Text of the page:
Johannesburg - An attempt to suspend yet another employee has resulted in Zami Nkosi’s bid to keep his job as CEO of the Universal Service and Access Agency of SA (Usaasa) being dealt a severe blow in the North Gauteng High Court this week.
Board administrator Gontse Dlamini has made good on her threat to “obliterate” a previous affidavit that supported his case in litigation brought by the Special Investigating Unit (SIU) to remove Nkosi from his post, arguing that his appointment was unlawful and invalid, and that former communications minister Dina Pule had unlawfully pushed his appointment through.
On Monday, Judge Tati Makgoka dismissed Nkosi’s bid to block the admission of Dlamini’s new affidavit into evidence, saying it was in the interest of justice that it be allowed in.
Nkosi declined to speak to City Press this week, claiming the matter was sub judice.
But his attorneys later responded on his behalf, claiming Dlamini was under investigation at the time of her suspension and her employment was terminated by mutual agreement in December.
“Save for the statements being tantamount to hearsay, our clients have been advised not to litigate through the press, as the entire application remains to be resolved in the appropriate forum,” said Werksmans Attorneys’ Harold Jacobs.
Makgoka also allowed another affidavit from Leago Human Capital director Adelaide Tshandu (nee Matlejoane) – which the SIU said in papers was Pule’s boyfriend Phosane Mngqibisa’s sister-in-law.
Last August, Nkosi notified Dlamini of his intention to suspend her as a precautionary measure, saying an Icasa councillor had laid a charge with the police.
In response, Dlamini said she was pressured to attest to the affidavit drafted on her behalf, which was not a true reflection of events, and would seek legal advice to replace it.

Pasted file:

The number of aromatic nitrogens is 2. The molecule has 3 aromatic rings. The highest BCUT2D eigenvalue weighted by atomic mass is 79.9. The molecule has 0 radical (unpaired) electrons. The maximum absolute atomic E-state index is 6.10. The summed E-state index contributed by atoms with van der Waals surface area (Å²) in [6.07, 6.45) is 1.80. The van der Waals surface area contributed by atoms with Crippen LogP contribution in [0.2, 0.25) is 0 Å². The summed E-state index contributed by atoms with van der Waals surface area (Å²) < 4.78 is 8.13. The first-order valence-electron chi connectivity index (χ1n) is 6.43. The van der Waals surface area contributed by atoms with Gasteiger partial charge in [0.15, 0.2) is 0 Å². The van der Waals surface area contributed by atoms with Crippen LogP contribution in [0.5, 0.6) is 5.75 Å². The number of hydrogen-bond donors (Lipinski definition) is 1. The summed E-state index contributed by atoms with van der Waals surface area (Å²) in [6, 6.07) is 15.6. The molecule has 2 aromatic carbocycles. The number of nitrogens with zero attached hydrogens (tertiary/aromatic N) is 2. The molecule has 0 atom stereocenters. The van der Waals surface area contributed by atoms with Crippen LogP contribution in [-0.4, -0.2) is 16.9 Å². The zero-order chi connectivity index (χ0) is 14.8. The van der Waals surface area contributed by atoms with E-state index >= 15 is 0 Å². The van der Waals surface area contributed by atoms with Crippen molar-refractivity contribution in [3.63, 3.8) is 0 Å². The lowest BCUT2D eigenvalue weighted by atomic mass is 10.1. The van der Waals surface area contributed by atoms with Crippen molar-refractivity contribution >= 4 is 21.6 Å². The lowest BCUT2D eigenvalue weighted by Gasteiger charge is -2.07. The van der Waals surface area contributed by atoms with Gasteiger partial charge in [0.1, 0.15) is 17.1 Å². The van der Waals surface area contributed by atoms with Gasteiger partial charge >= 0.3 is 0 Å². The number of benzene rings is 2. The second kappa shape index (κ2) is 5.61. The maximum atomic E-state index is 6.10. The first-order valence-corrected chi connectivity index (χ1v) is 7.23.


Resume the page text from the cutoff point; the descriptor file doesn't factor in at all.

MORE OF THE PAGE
Despite her response, Dlamini has been suspended from the agency, where her duties included drafting minutes of board meetings, according to sources close to the matter.
This brings to five the number of employees suspended in connection with the saga, which began when two former employees blew the whistle on corruption and maladministration to United Democratic Movement leader Bantu Holomisa.
Holomisa wrote an open letter to President Jacob Zuma, who then signed a proclamation enabling the SIU to investigate.
Three days before Nkosi informed her of his intention to suspend her, Dlamini signed an affidavit supporting board chairperson Pumla Radebe’s claims that any suggestions in minutes of a November 2012 meeting that Pule applied pressure to appoint Nkosi were due to Dlamini’s poor grasp of English.
This affidavit also stated that the minutes were not taken verbatim, as deliberations on candidates for the chief executive post were done during a closed session, from which Dlamini was absent.
The minutes are crucial to the SIU’s case because they prove Pule interfered in Nkosi’s appointment.
Dlamini now says that when she expressed discomfort with the contents of this affidavit, Radebe told her not to be concerned, demanding loyalty to the agency.
Tshandu had previously denied knowing or having had contact with Radebe. But her cellphone records gave her away – they showed she had been in regular contact with Radebe even before Usaasa abandoned its internal recruitment process, allegedly at Pule’s bidding, and hired her company to find a chief executive.
After the SIU confronted her with the cellphone records, Tshandu agreed to supply the SIU with information about the recruitment process, and deposed to the new affidavit.
Tshandu did not respond to City Press’ requests for comment.
As the Universal Service and Access Agency slugs it out with the Special Investigating Unit over corruption and maladministration within its ranks, Telecommunications and Postal Services Minister Siyabonga Cwele is considering raising the amounts electronic services operators pay into a multimillion-rand fund managed by the agency.
Last week, Cwele told Parliament his department, together with Icasa, would review the levy for the Universal Service and Access Fund to bring the country “in line with other developing countries”.
“The purpose is to close the wide gap in infrastructure provisions between urban and rural areas,” he said. “The law allows for the levy to go up to 1% of revenues. The levy has been set at 0.2% since inception.”
In 2013, the country’s largest mobile operators, Vodacom and MTN, paid an estimated R173.2 million into the fund.
City Press reported last year there was no clear accounting for where the money went after operators paid it over to Icasa, as the amounts paid and the amounts reported in the fund’s accounts did not match.
Both Vodacom and MTN have recently hiked tariffs for contract customers, as rising operating costs, including cash spent on diesel during load shedding, exchange rate volatility and mobile termination rate reductions took a toll.
Richard Boorman, a spokesperson for Vodacom, which suffered expenses totalling R2 billion on these cost factors, said the company was studying the proposal.
“I wouldn’t want to speculate on the potential impact,” he said.